Remember the good old days of high school? How the clothing you wore really defined your image? Surprise! The working world isn’t much different. The only thing that has changed is that, for the most part, no one is going to say anything directly to you about what you wear… they simply won’t hire or promote you if the image you project doesn’t fit within the company culture. Unfortunately, your appearance impacts your career - from the first few seconds in an interview to what you choose from your closet on a daily basis. Sound trivial? It is - but as the employer sees it, it isn’t. How you represent yourself also is how your company represents themselves to their customers, both internally and externally. Way back in my first job (I won’t say how long ago this was!), I was pulled aside and sent home to change my clothing, on the very first day. Flabbergasted and completely humiliated, I asked why. She smiled, and in a very kind, sympathetic voice, told me to look around the corporate environment and see what others are wearing. Suddenly, my eyes were opened and I saw people wearing suits and other formal business attire. Then, I looked down at myself… I was a college student (and at the time, leggings and big shirts were "in" ), and immediately realized what she was saying. Ironically, in the college environment, what I was wearing was generally considered somewhat "dressy" compared to the usual fare of sweatshirts and sweatpants common on campus. In fact, some of my friends had even commented how nice I looked, and I had proudly replied I was going to my first day on the job. Oooh… was that first day ever a learning experience! I thought I WAS dressed up, but I didn’t understand the culture shift. Then my boss gave me the wake-up call that I needed. And I just about died from embarrassment! The rule of thumb is you if you don’t take your personal image seriously, how can anyone else? Someone once told me you should always dress one level ABOVE your current position. Obviously, you don’t want to overdo it, and in many companies, particularly on the West Coast, office attire has been slipping into "business casual" which is a far cry from the stuffy three-piece suit days. But you are what you wear, and if you demonstrate care and cultivation of your personal image, others will pick up on this and this perception will shape their view of you. Clothing has an often ridiculously high price tag, and a lot of times, people who aren’t working don’t have the budget to walk in and buy clothes off the rack at their favorite store. There are alternatives. You can either catch a great sale at a quality department store, go to name-brand discount stores like Nordstrom Rack, or you can even find high-quality items in consignment stores or places like Goodwill if you are willing to spend the time searching. Be strategic about what you buy; don’t always go for the cheapest price because sometimes, the poor tailoring can become readily apparent after wearing the outfit even once. Be willing to make an investment into finer materials that aren’t too trendy so you can extend the clothing’s lifetime. The point is: investing in your wardrobe is really investing in yourself. And cultivating your personal brand appearance can have positive, far-reaching impacts on your career and future advancement. Now you know how your appearance impacts your career!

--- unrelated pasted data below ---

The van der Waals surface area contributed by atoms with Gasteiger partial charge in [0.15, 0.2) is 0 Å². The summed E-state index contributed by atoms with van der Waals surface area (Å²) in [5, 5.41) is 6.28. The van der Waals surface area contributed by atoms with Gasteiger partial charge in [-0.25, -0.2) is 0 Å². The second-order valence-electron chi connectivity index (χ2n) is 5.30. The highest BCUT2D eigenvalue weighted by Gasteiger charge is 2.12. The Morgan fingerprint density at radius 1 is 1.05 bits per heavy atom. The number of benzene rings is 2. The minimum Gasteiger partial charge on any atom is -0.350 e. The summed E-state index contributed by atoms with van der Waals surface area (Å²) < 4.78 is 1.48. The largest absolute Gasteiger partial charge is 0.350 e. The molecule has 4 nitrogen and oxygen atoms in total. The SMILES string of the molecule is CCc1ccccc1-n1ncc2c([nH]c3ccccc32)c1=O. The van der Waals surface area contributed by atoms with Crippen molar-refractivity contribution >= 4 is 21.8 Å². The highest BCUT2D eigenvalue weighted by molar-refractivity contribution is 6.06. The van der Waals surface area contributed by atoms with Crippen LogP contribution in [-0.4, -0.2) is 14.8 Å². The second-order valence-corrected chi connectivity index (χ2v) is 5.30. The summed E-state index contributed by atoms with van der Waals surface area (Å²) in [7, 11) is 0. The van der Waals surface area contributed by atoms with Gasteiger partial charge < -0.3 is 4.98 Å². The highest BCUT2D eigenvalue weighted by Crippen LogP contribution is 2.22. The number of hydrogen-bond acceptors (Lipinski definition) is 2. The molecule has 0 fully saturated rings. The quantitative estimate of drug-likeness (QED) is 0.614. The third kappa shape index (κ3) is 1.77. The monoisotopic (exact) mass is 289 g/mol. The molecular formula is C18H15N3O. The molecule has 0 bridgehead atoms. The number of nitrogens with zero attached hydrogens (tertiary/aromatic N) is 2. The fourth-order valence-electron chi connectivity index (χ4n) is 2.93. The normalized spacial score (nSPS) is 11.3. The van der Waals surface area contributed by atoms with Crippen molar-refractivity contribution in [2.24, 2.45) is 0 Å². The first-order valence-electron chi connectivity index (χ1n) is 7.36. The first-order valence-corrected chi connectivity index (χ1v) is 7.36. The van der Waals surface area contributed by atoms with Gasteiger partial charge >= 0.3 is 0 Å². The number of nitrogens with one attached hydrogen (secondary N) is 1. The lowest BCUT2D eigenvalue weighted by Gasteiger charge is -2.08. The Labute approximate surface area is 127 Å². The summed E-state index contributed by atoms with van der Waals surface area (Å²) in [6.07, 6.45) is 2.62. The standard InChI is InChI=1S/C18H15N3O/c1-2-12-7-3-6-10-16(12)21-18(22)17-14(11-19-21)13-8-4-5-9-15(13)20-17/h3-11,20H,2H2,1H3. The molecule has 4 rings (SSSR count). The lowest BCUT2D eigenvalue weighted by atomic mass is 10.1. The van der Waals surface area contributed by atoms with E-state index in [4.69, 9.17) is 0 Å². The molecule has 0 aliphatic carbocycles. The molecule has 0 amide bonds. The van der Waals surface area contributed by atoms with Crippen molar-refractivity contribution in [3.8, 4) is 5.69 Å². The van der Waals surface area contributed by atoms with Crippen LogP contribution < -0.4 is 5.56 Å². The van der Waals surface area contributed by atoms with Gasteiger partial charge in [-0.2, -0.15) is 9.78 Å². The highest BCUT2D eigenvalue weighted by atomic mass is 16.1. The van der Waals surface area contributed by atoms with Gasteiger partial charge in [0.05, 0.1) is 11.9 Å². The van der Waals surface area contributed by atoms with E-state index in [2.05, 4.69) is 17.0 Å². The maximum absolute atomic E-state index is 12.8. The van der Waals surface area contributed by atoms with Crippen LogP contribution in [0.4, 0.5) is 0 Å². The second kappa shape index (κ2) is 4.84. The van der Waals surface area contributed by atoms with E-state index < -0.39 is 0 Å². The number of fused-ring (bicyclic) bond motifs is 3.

Everyone has heard of New Year's resolutions. You know, those promises we make to ourselves about things we'll do better in the year ahead. Sometimes these resolutions work, while other times we end up with gym memberships we never use! But have you ever heard of a career resolution? It's actually the same thing as a New Year's resolution, only career-focused.